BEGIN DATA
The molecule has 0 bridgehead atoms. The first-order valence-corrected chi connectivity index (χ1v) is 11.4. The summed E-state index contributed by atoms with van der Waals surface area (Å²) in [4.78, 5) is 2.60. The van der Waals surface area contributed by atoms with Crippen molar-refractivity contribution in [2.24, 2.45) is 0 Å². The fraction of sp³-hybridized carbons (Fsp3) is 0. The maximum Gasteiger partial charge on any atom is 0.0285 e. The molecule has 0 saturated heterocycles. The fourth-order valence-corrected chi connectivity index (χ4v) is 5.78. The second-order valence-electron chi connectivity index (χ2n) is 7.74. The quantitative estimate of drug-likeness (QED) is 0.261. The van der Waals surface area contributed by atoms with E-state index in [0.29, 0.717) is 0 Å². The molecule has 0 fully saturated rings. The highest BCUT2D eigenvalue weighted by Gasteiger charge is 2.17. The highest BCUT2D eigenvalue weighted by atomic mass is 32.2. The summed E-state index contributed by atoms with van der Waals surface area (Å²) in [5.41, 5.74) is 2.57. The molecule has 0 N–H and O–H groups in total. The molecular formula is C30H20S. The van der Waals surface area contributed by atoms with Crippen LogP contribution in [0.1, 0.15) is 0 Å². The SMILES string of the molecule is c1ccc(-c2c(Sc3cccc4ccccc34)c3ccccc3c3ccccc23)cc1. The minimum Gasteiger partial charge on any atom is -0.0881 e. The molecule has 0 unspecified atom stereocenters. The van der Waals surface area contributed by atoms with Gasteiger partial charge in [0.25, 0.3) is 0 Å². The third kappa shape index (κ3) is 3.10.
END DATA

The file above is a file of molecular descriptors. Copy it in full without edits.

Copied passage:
The molecule has 0 bridgehead atoms. The first-order valence-corrected chi connectivity index (χ1v) is 11.4. The summed E-state index contributed by atoms with van der Waals surface area (Å²) in [4.78, 5) is 2.60. The van der Waals surface area contributed by atoms with Crippen molar-refractivity contribution in [2.24, 2.45) is 0 Å². The fraction of sp³-hybridized carbons (Fsp3) is 0. The maximum Gasteiger partial charge on any atom is 0.0285 e. The molecule has 0 saturated heterocycles. The fourth-order valence-corrected chi connectivity index (χ4v) is 5.78. The second-order valence-electron chi connectivity index (χ2n) is 7.74. The quantitative estimate of drug-likeness (QED) is 0.261. The van der Waals surface area contributed by atoms with E-state index in [0.29, 0.717) is 0 Å². The molecule has 0 fully saturated rings. The highest BCUT2D eigenvalue weighted by Gasteiger charge is 2.17. The highest BCUT2D eigenvalue weighted by atomic mass is 32.2. The summed E-state index contributed by atoms with van der Waals surface area (Å²) in [5.41, 5.74) is 2.57. The molecule has 0 N–H and O–H groups in total. The molecular formula is C30H20S. The van der Waals surface area contributed by atoms with Crippen LogP contribution in [0.1, 0.15) is 0 Å². The SMILES string of the molecule is c1ccc(-c2c(Sc3cccc4ccccc34)c3ccccc3c3ccccc23)cc1. The minimum Gasteiger partial charge on any atom is -0.0881 e. The molecule has 0 unspecified atom stereocenters. The van der Waals surface area contributed by atoms with Gasteiger partial charge in [0.25, 0.3) is 0 Å². The third kappa shape index (κ3) is 3.10.